Vander Plaats also sees a penchant for changing explanations as Cain’s Achilles’ heel. “The comments that he made to Piers Morgan [on abortion], he had to walk that back and basically say what he meant to say. His comments on CNN about negotiating with terrorists, he had to walk that back. So he doesn’t want to develop a consistency for a pattern of these types of things, because that will continue to raise questions. You don’t want the voters going to caucuses with a lot of questions,” he says.
Cain must also resist the temptation to spin the accusations into a mainstream-media blame story, Iowa politicos warn. “I don’t think that flies,” says Robinson bluntly.
David Yepsen, a former Des Moines Register reporter who is now the director of the Paul Simon Public Policy Institute, says that while “[conservative] voters have no particular love for the media . . . this business of shooting the messenger just doesn’t pay long-term dividends for a candidate. It’s not going to go away.”
The timing is also delicate. “He’s at a very fragile time in his campaign. He’s starting to lift off,” Yepsen observes. “This is ice on his wings. He needs to get rid of this fast.”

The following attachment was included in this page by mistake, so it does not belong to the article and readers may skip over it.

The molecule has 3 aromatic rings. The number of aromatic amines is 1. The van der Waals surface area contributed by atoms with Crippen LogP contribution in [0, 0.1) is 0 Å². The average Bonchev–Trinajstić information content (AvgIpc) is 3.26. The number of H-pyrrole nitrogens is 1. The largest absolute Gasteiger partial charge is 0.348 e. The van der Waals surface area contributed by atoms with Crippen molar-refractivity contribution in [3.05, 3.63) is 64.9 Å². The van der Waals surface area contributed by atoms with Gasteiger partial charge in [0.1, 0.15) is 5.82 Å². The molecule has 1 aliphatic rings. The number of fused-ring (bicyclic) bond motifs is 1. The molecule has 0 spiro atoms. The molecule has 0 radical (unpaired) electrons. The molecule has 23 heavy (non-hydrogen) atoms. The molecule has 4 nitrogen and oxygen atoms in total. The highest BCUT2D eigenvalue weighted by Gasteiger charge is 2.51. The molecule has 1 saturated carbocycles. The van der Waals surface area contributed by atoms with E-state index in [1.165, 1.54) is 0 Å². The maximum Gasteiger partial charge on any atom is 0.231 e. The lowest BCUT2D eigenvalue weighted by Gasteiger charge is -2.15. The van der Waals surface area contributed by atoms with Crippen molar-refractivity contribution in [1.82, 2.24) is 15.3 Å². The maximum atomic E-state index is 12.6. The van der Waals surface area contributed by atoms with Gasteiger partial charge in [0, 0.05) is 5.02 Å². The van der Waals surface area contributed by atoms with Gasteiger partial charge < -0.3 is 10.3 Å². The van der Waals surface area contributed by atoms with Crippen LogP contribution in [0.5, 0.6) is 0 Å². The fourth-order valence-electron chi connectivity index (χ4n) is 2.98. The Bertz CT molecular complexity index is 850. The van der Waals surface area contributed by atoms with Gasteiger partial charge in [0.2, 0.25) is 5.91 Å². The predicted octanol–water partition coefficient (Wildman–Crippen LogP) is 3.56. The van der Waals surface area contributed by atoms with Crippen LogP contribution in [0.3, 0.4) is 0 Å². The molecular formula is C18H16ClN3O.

Robinson also notes that the Iowa caucuses are just over two months away. “Herman Cain doesn’t have any record for voters to look at it. And when something like this comes up, it causes doubt. He’s got 62 days to soothe that doubt before the first people in this process vote. I don’t know if 62 days is long enough to calm people’s fears on who it is that they’re supporting.”
So far, however, Cain appears to be weathering the storm. The Des Moines Register called 20 likely Iowa GOP-caucus-goers yesterday and found that “none said the allegations had moved them to reject Cain as a potential pick.”
And Albrecht sees the unconventional nature of this cycle as a potential way for Cain to swat back this story. “I think this cycle has shown us that a week is an eternity,” he says, “so certainly there’s plenty of time.”